In a megacity like Tokyo, it’s easy to be spoilt with fine dining options, but it’s a whole other experience doing it with sky-high views coupled with exquisite cuisine.
Entrance to Sky Restaurant 634 (Musashi)
Welcome to Sky Restaurant 634 (Musashi) or 634 Musashi, Tokyo’s highest fine dining restaurant. Represented by the figures 6 (“mu”), 3 (“sa”) and 4 (“shi”) in its name, 634 Musashi is perched inside the world-famous Tokyo Sky Tree tower that stands 634 metres above sea level. Despite having been open for more than seven years, 634 Musashi continues to garner popularity among diners today and certainly shows no signs of slowing down.
Lunch menu featuring Chef Makimura’s “Tokyo Cuisine”
634 Musashi is helmed by Master Chef Naoya Makimura, who once worked at the prestigious Maison Paul Bocuse in Daikanyama. He blends his French techniques with Japanese taste to bring to life his vision for “Tokyo Cuisine,” which boasts sophistication and elegance using mostly locally sourced produce for his work.
Left: French Sancerre with a view. Right: Corn Potage Appetiser
From the minute you enter 634 Musashi, you’ll notice the floor-to-ceiling windows providing unobstructive city views no matter where you are seated.
My decision to opt for a late lunch at 634 Musashi was simple: to enjoy jaw-dropping views of Tokyo’s popular landmarks combined with mouth-watering cuisine without breaking the bank. If you’re lucky, you’ll catch a glimpse of Mount Fuji in the distance on a crisp winter day. Of course, my expectations were exceeded and the view did not disappoint.
For a midday meal, diners can choose between two lunch sets: Iki (JPY6,292/~USD57) or Miyabi (JPY8,712/~USD79) — service charge included. You have the option of adding delicious wagyu beef to your selection with an additional charge of JPY3,025 (~USD28). Note that all persons in your party must choose the same set — a common practice at many Japanese fine-dining establishments. Regardless of what set you decide, each includes an appetizer, entrée, main dish and a dessert. The course begins with a top-up of French Sancerre (non-alcoholic options available), followed by a sumptuous cup of creamy corn potage. The first mouthful was flavorfully rich and intense: a perfect opener to a winter culinary repertoire.
A trio of winter tastes in a classic modern bento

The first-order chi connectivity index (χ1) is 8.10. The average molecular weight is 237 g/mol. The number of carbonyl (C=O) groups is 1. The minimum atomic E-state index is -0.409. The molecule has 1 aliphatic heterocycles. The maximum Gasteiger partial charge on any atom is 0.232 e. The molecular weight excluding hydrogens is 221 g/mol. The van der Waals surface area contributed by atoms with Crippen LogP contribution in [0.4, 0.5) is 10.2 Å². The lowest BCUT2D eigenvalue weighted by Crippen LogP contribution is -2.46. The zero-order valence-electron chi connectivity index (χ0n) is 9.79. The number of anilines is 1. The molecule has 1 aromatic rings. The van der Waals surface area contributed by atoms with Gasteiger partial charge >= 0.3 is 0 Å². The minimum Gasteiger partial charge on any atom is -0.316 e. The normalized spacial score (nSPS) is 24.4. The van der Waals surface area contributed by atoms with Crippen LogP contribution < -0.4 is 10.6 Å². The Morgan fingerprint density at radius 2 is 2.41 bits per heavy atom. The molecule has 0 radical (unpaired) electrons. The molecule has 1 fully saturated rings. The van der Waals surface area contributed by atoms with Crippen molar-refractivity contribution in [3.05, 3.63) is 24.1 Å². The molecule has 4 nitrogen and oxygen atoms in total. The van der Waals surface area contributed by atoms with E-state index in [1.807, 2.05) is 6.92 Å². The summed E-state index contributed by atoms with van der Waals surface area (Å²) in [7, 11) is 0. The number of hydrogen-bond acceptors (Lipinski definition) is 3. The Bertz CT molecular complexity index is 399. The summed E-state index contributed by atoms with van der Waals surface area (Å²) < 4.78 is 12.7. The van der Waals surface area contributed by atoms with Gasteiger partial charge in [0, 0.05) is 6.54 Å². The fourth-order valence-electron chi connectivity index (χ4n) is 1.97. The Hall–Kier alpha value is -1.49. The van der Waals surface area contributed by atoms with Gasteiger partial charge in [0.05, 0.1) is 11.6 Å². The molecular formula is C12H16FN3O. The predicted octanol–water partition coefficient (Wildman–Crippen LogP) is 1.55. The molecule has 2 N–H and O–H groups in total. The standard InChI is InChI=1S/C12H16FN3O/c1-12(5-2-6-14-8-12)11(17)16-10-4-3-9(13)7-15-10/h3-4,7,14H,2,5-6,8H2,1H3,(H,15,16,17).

Next came the "Taste of Winter" assorted appetizers, where each entrée dish was wonderfully creative and beautifully presented inside a modern bento box. Appetizers included a trio of foie gras terrine, fish mousse and lightly-torched itoyori fish with persillade scallop mixed with onion confiture and citrus sauce. This bento is a classic depiction of Japanese shun no mono which means “things in season” and thus changes according to the seasonal ingredients available.
For my main dish, I opted for the roasted salmon with lobster and seasonal vegetables, served over a delicious silky smooth Noilly Prat sauce fragrant with hints of tarragon. I found myself unashamedly mopping up every inch of liquid morsels from my plate with my oven-baked bread. While I enjoyed my le poisson selection, the others in my party indulged in the sauteed Saga Wagyu from Kyushu island, served with drippings of emulsified butter and truffle oil glaze. Steak knives were optional here, thanks to the fine marbling that made for its melt-in-your-mouth goodness.
Le Poisson is composed of roasted salmon with lobster, Noilly Prat sauce and seasonal vegetables
Sauteed wagyu with truffle glaze and seasonal vegetables
The meal was wrapped up with 634 Musashi’s signature dessert: the 634 Special Blanc-Mange covered with foam and topped with gold flakes. Tasting it felt like capturing a cloud from your outside surroundings, skimming off the cumulus foam revealed a refreshing passionfruit sauce piped around a light and airy blanc-mange. Balanced and not too sweet, this was a true delight to the palate.
An airy Blanc-Mange, 634 Musashi’s signature dessert
If you’re looking to impress a date or celebrate a special occasion, 634 Musashi is a wonderful place to have a memorable meal. It may be a little pricier as far as lunchtime fine dining is concerned, but the set menus provide reasonable options to experience a luxurious meal without the usual evening dinner price tag. After all, it isn’t everyday that you get to dine with the backdrop of the most amazing views of this world-class metropolis.
Sky Restaurant 634 (Musashi)
Address: 1-1-2 Oshiage, Sumida-ku, Tokyo